Hav­ing said that, to main­tain con­fi­den­tial­ity, limit the plan­ning group to only those whose par­tic­i­pa­tion is nec­es­sary, says Birt. Con­sider us­ing spe­cific pro­ject-re­lated con­fi­den­tial­ity agree­ments, as well, and clearly de­scribe the con­se­quences for breach­ing con­fi­den­tial­ity. He also sug­gests re­mind­ing par­tic­i­pants with pre-ex­ist­ing con­fi­den­tial­ity agree­ments of the terms of those agree­ments. If you are a pub­licly traded com­pany, you should know if you are re­quired to first in­form the mar­kets of your ac­tions. If that is the case, man­agers must be pre­pared to com­mu­ni­cate with em­ploy­ees im­me­di­ately af­ter in­form­ing the mar­kets.


Be­fore you de­liver the news of lay­offs, fi­nal­ize all the de­tails with hu­man re­sources and le­gal, in­clud­ing sev­er­ance, ben­e­fits and pen­sion en­ti­tle­ments, says Birt. You’ll be pre­pared to im­me­di­ately an­swer in­di­vid­ual ques­tions. Ev­ery­thing you say orally in a ter­mi­na­tion meet­ing should be cap­tured in a ter­mi­na­tion let­ter as well, he says. How­ever, give ter­mi­nated em­ploy­ees a few days to re­view their ter­mi­na­tion pack­age and ask any ques­tions, says Fraser John­son, a pro­fes­sor at the Ivey School of Busi­ness in Lon­don, On­tario. “As soon as you hear the words that you’re be­ing laid off, your mind might go blank,” he says.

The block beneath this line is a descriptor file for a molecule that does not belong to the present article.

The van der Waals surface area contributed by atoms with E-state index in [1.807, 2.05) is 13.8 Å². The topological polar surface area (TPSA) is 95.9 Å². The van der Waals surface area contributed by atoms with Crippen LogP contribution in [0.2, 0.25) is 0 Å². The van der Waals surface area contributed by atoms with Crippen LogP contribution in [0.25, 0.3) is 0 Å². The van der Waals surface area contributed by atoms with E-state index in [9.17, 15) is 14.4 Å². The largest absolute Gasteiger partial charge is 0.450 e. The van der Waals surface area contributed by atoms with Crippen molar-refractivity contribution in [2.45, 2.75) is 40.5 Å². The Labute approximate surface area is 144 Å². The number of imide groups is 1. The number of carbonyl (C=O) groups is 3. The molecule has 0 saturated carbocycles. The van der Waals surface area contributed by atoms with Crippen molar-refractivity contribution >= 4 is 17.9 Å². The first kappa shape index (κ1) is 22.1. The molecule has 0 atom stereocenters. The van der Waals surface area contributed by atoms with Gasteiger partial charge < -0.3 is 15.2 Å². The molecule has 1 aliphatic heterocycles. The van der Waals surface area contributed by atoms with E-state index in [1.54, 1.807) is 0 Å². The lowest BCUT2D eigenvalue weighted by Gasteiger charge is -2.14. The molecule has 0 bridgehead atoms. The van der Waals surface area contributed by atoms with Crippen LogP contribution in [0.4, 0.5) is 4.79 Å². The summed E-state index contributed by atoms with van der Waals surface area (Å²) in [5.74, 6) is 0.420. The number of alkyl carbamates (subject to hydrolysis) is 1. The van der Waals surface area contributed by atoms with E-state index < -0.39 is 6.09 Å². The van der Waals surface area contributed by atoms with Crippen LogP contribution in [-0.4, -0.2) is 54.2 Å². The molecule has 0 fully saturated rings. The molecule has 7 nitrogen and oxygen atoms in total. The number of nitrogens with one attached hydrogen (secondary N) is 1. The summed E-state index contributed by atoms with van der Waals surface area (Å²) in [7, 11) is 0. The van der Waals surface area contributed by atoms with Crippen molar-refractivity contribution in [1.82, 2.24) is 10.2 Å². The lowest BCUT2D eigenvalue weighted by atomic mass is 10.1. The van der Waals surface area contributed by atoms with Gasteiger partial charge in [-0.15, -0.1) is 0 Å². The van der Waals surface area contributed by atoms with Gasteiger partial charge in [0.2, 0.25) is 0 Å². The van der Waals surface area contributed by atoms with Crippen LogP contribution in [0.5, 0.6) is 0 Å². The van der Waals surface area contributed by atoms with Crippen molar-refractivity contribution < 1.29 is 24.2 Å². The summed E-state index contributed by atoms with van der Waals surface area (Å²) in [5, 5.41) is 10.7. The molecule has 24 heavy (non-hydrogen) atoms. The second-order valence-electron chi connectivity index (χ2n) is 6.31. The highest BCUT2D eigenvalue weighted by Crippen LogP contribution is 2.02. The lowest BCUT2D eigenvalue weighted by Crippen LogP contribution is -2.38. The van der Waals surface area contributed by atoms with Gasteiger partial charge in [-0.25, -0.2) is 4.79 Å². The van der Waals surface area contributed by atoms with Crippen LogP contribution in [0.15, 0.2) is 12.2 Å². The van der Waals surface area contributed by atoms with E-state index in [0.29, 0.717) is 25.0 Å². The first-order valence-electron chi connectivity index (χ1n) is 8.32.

Rather than tar­get­ing em­ploy­ees with lay­offs, share the cuts across the cor­po­ra­tion, just as Cana­dian Nat­u­ral Re­sources did when all staff pay was cut by up to 10 per­cent. Or, in­tro­duce flex­i­ble work ar­range­ments like part-time work, vol­un­tary leaves of ab­sence, or de­ferred com­pen­sa­tion in which an em­ployee can work full-time at 80 per­cent salary for sev­eral years be­fore tak­ing a paid sab­bat­i­cal.